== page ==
As an elementary art teacher, I was always curious about what interdisciplinary connections I could make in the art room. An art-centered interdisciplinary focus provides students with opportunities to solve problems and make meaningful connections within the arts and across disciplines. These critical thinking skills naturally cross curricular borders and positively impact learning between and among content areas.
Nancy inside the Dwan Light Sanctuary at the United World College-USA in Montezuma, New Mexico. The sanctuary was designed by Virginia Dwan (conceptualizer and funder), Charles Ross (solar spectrum artist), and Laban Wingert (planner-architect), with some definite interdisciplinary connections! Photo by Jean Crawford.
Art is always central—a bridge that unites content areas in meaningful ways. Seamlessly integrating content into cross-curricular, art-based experiences just makes sense.
It is easier to collaborate with classroom teachers at the elementary level because of scheduling and other factors, but it can be done at every level. At the beginning of the school year, I would invite classroom teachers to share with me what they would be teaching throughout the year. They didn’t all respond, but I tried to work with the ones who did.
I would search my art lessons for natural and logical connections. Art lessons that encompassed science and math connections were some of my favorites. Even just using a shared vocabulary makes an impact on student learning.
You don’t necessarily have to collaborate with another teacher to develop your own art lessons with interdisciplinary connections. Our authors this month share a wide variety of interdisciplinary studio lessons that are meaningful and engaging.
In This Issue
At the early childhood level, Sue Liedke shares “Space Explorers” (p. 34), an engaging science connection with a classroom teacher. Young students create space suit helmets and souvenir photos of their imaginary journeys through the solar system.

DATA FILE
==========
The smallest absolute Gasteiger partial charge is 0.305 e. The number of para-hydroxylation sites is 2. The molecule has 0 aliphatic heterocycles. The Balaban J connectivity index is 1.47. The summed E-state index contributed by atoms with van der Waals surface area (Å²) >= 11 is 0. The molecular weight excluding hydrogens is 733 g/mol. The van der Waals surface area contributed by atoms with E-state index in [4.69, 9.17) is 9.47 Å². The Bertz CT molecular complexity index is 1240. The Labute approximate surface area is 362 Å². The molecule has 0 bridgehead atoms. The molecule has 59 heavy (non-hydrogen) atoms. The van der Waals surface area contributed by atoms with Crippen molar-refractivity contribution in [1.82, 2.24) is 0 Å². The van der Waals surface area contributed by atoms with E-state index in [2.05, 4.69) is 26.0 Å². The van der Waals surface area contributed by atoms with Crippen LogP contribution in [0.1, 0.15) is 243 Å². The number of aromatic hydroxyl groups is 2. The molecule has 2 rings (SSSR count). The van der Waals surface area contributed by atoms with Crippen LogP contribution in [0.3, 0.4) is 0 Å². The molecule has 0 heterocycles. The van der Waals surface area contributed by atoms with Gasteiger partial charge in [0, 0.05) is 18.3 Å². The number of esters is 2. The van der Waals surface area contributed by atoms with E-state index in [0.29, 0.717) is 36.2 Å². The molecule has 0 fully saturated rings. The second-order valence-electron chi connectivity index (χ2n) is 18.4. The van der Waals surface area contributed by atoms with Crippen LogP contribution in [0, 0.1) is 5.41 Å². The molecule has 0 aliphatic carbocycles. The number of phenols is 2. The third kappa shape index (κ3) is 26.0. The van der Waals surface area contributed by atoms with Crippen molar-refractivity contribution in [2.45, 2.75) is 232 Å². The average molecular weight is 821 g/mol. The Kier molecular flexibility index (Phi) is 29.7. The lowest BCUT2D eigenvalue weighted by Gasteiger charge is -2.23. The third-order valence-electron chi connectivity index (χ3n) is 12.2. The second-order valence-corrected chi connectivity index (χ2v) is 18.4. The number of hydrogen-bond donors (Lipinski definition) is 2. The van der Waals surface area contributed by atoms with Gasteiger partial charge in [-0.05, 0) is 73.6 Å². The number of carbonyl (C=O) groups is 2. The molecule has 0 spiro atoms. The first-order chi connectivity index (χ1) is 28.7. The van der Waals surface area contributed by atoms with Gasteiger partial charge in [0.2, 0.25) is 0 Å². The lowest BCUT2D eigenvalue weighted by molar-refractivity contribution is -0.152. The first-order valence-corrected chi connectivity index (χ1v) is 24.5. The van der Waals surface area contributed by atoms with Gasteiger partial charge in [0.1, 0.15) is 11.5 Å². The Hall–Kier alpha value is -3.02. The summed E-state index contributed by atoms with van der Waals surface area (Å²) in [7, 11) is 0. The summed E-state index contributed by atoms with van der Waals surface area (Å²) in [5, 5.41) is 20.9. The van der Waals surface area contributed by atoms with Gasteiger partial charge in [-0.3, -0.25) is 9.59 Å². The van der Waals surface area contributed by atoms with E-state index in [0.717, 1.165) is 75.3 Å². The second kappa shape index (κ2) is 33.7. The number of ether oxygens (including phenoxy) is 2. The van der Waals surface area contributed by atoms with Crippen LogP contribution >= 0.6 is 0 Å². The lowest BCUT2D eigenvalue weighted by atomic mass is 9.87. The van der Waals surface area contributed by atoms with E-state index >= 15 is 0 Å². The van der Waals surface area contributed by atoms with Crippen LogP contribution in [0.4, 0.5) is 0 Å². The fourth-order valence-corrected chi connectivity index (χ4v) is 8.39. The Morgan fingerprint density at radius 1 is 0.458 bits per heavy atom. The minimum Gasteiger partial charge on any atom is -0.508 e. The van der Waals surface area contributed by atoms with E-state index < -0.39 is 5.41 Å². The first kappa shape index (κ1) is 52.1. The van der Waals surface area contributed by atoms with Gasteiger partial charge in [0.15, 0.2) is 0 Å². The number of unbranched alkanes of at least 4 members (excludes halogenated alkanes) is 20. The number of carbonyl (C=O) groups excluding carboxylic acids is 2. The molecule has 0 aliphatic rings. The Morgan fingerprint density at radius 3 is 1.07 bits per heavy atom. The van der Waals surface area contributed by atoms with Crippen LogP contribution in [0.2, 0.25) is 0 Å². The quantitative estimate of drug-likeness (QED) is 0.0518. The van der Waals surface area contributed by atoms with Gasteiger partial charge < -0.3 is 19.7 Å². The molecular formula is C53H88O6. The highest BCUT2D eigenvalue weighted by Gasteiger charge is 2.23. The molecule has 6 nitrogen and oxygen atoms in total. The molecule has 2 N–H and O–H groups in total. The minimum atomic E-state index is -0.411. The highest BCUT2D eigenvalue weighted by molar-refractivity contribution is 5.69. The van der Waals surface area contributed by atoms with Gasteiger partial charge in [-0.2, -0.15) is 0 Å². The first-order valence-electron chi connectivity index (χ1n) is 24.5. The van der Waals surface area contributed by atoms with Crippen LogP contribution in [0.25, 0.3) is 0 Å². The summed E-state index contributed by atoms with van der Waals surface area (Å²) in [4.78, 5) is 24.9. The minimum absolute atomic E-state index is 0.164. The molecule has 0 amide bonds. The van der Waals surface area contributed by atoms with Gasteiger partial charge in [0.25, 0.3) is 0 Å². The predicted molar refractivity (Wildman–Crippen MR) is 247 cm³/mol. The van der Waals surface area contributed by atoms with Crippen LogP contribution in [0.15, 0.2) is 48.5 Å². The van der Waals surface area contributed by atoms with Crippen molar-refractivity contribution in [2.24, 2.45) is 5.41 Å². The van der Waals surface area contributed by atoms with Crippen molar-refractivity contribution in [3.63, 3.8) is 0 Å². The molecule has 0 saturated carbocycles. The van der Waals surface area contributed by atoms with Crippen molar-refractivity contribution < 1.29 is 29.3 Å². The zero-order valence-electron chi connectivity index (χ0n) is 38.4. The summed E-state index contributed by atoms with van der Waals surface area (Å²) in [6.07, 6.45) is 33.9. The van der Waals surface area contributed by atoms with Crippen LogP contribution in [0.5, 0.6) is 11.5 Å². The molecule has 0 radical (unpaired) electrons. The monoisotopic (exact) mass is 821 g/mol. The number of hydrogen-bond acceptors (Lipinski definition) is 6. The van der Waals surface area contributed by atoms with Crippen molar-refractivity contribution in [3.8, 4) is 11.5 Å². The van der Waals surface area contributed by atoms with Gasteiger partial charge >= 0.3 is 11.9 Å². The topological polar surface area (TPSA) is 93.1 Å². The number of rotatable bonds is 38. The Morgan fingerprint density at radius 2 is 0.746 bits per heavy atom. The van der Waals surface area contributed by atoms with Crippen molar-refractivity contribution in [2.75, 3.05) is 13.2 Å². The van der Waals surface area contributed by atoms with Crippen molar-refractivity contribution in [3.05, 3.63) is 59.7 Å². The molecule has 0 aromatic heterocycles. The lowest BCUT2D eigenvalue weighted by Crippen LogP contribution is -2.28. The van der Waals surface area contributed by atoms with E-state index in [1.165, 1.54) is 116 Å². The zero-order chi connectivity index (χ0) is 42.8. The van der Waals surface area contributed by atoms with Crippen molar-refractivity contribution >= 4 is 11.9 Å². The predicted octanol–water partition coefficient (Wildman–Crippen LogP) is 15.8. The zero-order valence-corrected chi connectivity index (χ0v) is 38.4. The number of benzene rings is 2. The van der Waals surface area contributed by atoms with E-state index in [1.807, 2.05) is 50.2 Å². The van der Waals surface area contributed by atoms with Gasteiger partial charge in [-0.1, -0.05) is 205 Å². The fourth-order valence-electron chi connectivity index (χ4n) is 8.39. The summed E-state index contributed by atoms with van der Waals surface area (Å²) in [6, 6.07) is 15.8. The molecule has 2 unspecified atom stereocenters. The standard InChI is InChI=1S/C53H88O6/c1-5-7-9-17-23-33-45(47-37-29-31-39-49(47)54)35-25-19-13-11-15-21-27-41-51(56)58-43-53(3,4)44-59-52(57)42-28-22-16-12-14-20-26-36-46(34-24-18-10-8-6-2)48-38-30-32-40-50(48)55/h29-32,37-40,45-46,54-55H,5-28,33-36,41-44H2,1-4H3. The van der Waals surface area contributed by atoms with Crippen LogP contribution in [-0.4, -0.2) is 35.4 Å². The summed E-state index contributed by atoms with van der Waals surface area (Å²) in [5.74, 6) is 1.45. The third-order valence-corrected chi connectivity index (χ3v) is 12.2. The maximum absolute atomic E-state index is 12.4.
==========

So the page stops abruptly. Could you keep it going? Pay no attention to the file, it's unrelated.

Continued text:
In “Under Construction” (p. 17), Jane Montero’s elementary students use architectural principles in a cardboard construction project that includes layering cardboard and painting with acrylics.
Middle-school teacher Krissy Ponden’s “Rethinking Radial Balance” (p. 22) is a mashup of multicultural and contemporary views of symmetrical balance, math concepts, and cut-block printmaking.
“Light the Dark” (p. 29), Monique Dobbelaere’s high-school lesson, explores scientific concepts of black light in bioluminescent beach drawings and fluorescent watercolor.
What engaging interdisciplinary connections will you and your students explore?
Art teachers share a variety of meaningful and engaging interdisciplinary lessons. Students create space suit helmets and souvenir photos of their imaginary journeys through the solar system, use architectural principles in a cardboard construction project inspired by abstract artist Elizabeth Murray, make STEM connections to origami and use unfolded paper figures to create geometric paintings, and more.